12 May 18. John Virtue creates landscapes, often on large canvases in black and white. He uses mainly white acrylic paint, black ink and shellac. His work has an abstract look but retains figural elements. The reproductions look intriguing, but I’m sure that they need to be seen in the flesh, which I haven’t yet done. I’m interested in the fact that his paintings are more of an emotional response to the landscape, rather than an accurate depiction of a scene. John Virtue:
John Virtue’s way of working reminded me of the talk I went to by artist Phil Reynolds (Blog 43), who’s work, as described on his website, “explores the ground between abstraction and figuration where forms emerge from a fluid use of acrylic paint”.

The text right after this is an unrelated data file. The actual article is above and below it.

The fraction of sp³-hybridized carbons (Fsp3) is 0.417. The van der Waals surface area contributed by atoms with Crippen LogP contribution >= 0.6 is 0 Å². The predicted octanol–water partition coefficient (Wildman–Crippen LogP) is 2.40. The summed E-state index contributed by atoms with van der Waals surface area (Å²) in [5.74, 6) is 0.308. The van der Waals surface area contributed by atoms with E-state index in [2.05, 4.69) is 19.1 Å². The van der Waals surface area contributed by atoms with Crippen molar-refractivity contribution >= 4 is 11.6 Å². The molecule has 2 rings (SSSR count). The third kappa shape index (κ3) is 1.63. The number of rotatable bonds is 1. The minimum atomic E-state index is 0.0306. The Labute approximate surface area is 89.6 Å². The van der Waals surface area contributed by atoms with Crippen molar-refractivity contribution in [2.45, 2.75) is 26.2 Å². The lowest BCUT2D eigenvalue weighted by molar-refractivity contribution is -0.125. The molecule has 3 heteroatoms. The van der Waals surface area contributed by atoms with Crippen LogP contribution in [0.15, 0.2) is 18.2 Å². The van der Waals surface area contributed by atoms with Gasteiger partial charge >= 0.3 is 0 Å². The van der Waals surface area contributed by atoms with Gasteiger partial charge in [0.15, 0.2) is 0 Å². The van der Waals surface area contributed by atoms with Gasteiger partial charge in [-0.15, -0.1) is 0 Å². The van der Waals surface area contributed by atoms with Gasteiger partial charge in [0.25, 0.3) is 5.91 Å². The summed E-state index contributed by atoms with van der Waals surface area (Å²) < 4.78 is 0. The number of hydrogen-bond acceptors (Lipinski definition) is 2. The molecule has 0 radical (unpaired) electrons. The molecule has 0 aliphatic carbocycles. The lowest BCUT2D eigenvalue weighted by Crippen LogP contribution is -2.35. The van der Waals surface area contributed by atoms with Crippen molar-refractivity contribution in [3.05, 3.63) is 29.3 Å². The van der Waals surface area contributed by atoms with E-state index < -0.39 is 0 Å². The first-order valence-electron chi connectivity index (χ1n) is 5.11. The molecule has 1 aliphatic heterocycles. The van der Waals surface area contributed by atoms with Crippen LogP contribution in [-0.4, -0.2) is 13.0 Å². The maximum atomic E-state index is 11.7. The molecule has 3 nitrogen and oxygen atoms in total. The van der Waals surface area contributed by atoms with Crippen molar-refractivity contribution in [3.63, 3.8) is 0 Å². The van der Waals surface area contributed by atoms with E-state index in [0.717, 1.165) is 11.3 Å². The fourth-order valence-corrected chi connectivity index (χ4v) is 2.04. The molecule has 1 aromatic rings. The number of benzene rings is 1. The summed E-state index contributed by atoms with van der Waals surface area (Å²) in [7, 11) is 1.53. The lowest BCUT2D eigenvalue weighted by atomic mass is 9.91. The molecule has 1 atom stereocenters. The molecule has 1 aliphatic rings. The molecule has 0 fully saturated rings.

Phil Reynolds, “Turnaround”:
And again, I was reminded of paintings I’d seen by another Yorkshire artist, Katherine Holmes (Blog 2). In her case there is less abstraction but still there is an expressive response to the landscape that gives her work an added dimension.
Katherine Holmes, “Summer, Malham Cove”, Mercer Art Gallery, Harrogate:
I’ve been reading the book, “Graham Sutherland, Inspirations” by Rosalind Thuillier, who says of Sutherland, “Although certain places may have provided the source of his inspiration, he never intended that any painting should specifically represent an exact place at a particular time”.
This way of working is one that I intend to experiment with more often.